Monday, November 25, 2013

JFK Assassination: The Lone Gunman Evidence - Warren Report vs. Conspiracy Theory - Part 1 (2004)

The lone gunman theory or one-gunman theory is the nickname given to the conclusion reached by the Warren Commission that U.S. President John F. Kennedy was assassinated by a single gunman named Lee Harvey Oswald. The Commission report stated that Oswald was a disturbed man, whose radical political views and depression had led him to shoot the President.

In the late 1970s, the House Select Committee on Assassinations concluded on the basis of controversial acoustic evidence, that President Kennedy was "most likely killed as the result of a conspiracy." This conclusion is controversial.

The single-bullet theory (or Magic Bullet Theory, as it is commonly called by its critics) was introduced by the Warren Commission in its investigation of the assassination of President John F. Kennedy to explain what happened to the bullet which struck Kennedy in the back and exited through his throat. Given the lack of damage to the presidential limousine consistent with it having been struck by a high-velocity bullet and the fact that Texas Governor John Connally was wounded and was seated directly in front of the president, the Commission concluded they were likely struck by the same bullet.
The theory, generally credited to Warren Commission staffer Arlen Specter (later a United States Senator from Pennsylvania), posits that a single bullet, known as "Warren Commission Exhibit 399" (also known as "CE 399"), caused all the wounds to the governor and the non-fatal wounds to the president (seven entry/exit wounds in total).
According to the single-bullet theory, a three-centimeter (1.2")-long copper-jacketed lead-core 6.5-millimeter rifle bullet fired from the sixth floor of the Texas School Book Depository passed through President Kennedy's neck and Governor Connally's chest and wrist and embedded itself in the Governor's thigh. If so, this bullet traversed 15 layers of clothing, 7 layers of skin, and approximately 15 inches of tissue, struck a necktie knot, removed 4 inches of rib, and shattered a radius bone. The bullet was found on a gurney in the corridor at the Parkland Memorial Hospital, in Dallas, after the assassination. The Warren Commission found that this gurney was the one that had borne Governor Connally. This bullet became a key Commission exhibit, identified as CE 399. Its copper jacket was completely intact. While the bullet's nose appeared normal, the tail was compressed laterally on one side.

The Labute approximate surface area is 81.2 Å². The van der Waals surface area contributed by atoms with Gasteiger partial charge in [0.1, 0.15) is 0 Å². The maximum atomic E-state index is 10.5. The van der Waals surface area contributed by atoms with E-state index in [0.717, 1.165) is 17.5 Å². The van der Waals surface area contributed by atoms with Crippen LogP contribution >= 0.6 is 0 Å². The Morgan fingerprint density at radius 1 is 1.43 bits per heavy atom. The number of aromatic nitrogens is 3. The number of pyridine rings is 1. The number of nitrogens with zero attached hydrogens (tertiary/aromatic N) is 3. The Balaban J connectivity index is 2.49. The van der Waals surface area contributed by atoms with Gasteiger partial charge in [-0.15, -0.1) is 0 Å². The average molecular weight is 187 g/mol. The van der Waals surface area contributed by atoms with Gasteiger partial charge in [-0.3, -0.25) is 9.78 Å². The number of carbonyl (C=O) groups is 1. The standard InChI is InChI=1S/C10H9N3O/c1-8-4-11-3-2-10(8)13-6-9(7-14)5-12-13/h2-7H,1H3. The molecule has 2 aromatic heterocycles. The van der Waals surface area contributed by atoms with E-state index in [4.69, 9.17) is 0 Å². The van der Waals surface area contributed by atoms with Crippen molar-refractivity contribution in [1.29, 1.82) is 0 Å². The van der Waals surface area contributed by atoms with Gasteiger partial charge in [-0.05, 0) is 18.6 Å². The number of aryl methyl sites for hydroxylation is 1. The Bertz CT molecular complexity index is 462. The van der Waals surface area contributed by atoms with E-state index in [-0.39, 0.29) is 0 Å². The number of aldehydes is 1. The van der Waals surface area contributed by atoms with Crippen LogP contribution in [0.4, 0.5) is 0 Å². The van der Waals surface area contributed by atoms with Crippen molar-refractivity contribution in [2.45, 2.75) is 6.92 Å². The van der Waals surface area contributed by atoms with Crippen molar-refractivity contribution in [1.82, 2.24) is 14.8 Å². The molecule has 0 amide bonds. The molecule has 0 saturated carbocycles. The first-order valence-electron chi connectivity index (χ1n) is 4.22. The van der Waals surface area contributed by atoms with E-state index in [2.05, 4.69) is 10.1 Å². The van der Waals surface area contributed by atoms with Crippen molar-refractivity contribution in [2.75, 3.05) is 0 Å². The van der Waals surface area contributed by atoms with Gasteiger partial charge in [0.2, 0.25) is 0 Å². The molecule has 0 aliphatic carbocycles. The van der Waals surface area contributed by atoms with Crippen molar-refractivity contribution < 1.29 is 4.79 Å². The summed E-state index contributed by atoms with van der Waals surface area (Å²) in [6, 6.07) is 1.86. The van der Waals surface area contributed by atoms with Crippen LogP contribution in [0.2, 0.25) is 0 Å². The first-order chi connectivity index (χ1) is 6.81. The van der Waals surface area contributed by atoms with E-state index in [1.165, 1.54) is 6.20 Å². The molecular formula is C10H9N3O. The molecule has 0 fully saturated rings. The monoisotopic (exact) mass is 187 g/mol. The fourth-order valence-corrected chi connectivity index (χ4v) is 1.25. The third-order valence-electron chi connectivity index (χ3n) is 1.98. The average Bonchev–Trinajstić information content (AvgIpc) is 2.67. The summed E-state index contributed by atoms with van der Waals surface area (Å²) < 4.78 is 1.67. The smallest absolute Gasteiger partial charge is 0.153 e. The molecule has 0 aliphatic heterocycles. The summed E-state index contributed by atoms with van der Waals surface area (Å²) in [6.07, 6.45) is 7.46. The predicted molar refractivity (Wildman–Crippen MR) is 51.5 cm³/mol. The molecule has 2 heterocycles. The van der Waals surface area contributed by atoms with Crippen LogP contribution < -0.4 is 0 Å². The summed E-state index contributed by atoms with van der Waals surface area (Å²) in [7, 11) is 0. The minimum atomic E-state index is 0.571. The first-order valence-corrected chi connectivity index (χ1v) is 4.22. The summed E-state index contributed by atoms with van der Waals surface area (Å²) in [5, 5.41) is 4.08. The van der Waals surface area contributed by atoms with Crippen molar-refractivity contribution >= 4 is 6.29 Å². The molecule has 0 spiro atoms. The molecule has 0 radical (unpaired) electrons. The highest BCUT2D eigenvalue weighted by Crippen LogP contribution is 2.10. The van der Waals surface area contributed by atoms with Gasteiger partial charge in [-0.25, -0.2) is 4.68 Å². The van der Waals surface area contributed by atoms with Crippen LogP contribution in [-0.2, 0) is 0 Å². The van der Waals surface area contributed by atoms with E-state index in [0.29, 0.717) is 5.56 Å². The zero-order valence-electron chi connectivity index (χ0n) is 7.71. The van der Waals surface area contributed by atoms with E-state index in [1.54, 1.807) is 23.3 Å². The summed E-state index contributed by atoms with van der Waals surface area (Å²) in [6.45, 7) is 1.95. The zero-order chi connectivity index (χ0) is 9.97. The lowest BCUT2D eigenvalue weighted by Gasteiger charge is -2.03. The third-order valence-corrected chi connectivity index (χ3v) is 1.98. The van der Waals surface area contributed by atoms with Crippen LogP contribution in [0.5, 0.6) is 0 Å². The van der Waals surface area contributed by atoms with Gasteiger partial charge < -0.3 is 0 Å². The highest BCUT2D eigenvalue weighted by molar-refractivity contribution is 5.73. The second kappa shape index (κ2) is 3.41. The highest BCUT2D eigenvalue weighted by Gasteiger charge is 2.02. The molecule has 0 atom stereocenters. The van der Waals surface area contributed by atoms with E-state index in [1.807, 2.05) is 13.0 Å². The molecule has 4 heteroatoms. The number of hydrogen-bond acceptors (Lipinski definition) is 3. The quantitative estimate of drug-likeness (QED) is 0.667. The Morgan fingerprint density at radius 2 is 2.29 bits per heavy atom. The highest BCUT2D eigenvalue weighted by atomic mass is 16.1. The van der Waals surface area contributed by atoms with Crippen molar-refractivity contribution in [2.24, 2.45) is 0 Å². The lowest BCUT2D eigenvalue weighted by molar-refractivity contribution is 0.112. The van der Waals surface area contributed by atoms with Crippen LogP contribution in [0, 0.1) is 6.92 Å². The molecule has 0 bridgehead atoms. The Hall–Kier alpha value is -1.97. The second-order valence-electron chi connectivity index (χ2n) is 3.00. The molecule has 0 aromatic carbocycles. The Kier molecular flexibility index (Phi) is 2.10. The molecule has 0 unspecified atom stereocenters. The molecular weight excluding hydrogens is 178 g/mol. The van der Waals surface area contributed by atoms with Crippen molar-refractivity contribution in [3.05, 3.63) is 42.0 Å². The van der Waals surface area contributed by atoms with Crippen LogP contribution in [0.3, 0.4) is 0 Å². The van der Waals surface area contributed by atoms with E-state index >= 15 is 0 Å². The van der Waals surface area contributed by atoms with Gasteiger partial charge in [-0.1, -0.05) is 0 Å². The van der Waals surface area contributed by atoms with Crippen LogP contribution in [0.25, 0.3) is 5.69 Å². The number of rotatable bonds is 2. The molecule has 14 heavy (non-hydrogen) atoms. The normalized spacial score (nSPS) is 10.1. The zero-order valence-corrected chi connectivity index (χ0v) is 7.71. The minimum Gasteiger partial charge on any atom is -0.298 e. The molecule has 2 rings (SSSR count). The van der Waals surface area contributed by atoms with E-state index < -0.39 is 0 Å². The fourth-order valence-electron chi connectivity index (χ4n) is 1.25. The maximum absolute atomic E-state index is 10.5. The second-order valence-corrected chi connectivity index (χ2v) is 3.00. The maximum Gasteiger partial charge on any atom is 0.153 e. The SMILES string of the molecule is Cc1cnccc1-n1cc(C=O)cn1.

In its conclusion, the Warren Commission found "persuasive evidence from the experts" that a single bullet caused the President's neck wound and all the wounds in Governor Connally. It acknowledged that there was a "difference of opinion" among members of the Commission "as to this probability", but stated that the theory was not essential to its conclusions and that all members had no doubt that all shots were fired from the sixth floor window of the Depository building.

Most pro- and anti-conspiracy theorists believe that the single-bullet theory is essential to the Warren Commission's conclusion that Oswald acted alone. The reason for this is timing: if, as the Warren Commission found, President Kennedy was wounded some time between frame 210 and 225 of the Zapruder film and Governor Connally was wounded in the back/chest no later than frame 240, there would not have been enough time between the wounding of the two men for Oswald to have fired two shots from his bolt action rifle. FBI marksmen, who test-fired the rifle for the Warren Commission, concluded that the "minimum time for getting off two successive well-aimed shots on the rifle is approximately 2 and a quarter seconds" or 41 to 42 Zapruder frames.

In 1979, the House of Representatives Select Committee on Assassinations stated that it agreed with the single-bullet theory but differed on the time frame. The single-bullet theory has been staunchly defended by those who believe the Warren Commission's finding was correct; it has been roundly criticized by those who disagree.